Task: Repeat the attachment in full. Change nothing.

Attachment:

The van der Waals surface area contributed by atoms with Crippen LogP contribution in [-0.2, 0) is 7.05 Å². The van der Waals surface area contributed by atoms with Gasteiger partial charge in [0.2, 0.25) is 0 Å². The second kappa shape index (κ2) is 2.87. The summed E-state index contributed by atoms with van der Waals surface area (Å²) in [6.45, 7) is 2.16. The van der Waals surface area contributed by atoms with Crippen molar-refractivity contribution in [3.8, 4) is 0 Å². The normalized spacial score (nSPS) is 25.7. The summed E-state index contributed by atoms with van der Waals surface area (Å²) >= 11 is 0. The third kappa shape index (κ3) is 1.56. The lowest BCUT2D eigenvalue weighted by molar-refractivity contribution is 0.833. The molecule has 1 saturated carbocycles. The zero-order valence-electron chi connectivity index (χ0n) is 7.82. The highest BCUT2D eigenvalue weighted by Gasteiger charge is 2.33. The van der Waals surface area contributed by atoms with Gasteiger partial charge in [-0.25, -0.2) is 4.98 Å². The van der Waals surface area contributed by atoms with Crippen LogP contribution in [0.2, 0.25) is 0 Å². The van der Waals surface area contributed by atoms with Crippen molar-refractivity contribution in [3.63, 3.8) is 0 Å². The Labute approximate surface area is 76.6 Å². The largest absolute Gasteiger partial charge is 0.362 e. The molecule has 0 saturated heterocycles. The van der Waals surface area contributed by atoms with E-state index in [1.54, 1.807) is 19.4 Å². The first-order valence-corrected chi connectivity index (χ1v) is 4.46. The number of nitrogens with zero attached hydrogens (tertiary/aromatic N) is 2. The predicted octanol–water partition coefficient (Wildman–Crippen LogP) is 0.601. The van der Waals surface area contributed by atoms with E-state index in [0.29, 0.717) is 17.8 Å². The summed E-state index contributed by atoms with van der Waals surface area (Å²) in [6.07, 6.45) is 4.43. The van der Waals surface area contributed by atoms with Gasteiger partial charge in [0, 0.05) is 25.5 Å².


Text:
The van der Waals surface area contributed by atoms with Crippen LogP contribution in [-0.2, 0) is 7.05 Å². The van der Waals surface area contributed by atoms with Gasteiger partial charge in [0.2, 0.25) is 0 Å². The second kappa shape index (κ2) is 2.87. The summed E-state index contributed by atoms with van der Waals surface area (Å²) in [6.45, 7) is 2.16. The van der Waals surface area contributed by atoms with Crippen molar-refractivity contribution in [3.8, 4) is 0 Å². The normalized spacial score (nSPS) is 25.7. The summed E-state index contributed by atoms with van der Waals surface area (Å²) >= 11 is 0. The third kappa shape index (κ3) is 1.56. The lowest BCUT2D eigenvalue weighted by molar-refractivity contribution is 0.833. The molecule has 1 saturated carbocycles. The zero-order valence-electron chi connectivity index (χ0n) is 7.82. The highest BCUT2D eigenvalue weighted by Gasteiger charge is 2.33. The van der Waals surface area contributed by atoms with Gasteiger partial charge in [-0.25, -0.2) is 4.98 Å². The van der Waals surface area contributed by atoms with Crippen LogP contribution in [0.2, 0.25) is 0 Å². The van der Waals surface area contributed by atoms with Crippen molar-refractivity contribution in [3.63, 3.8) is 0 Å². The Labute approximate surface area is 76.6 Å². The largest absolute Gasteiger partial charge is 0.362 e. The molecule has 0 saturated heterocycles. The van der Waals surface area contributed by atoms with E-state index in [1.54, 1.807) is 19.4 Å². The first-order valence-corrected chi connectivity index (χ1v) is 4.46. The number of nitrogens with zero attached hydrogens (tertiary/aromatic N) is 2. The predicted octanol–water partition coefficient (Wildman–Crippen LogP) is 0.601. The van der Waals surface area contributed by atoms with E-state index in [0.29, 0.717) is 17.8 Å². The summed E-state index contributed by atoms with van der Waals surface area (Å²) in [6.07, 6.45) is 4.43. The van der Waals surface area contributed by atoms with Gasteiger partial charge in [0, 0.05) is 25.5 Å².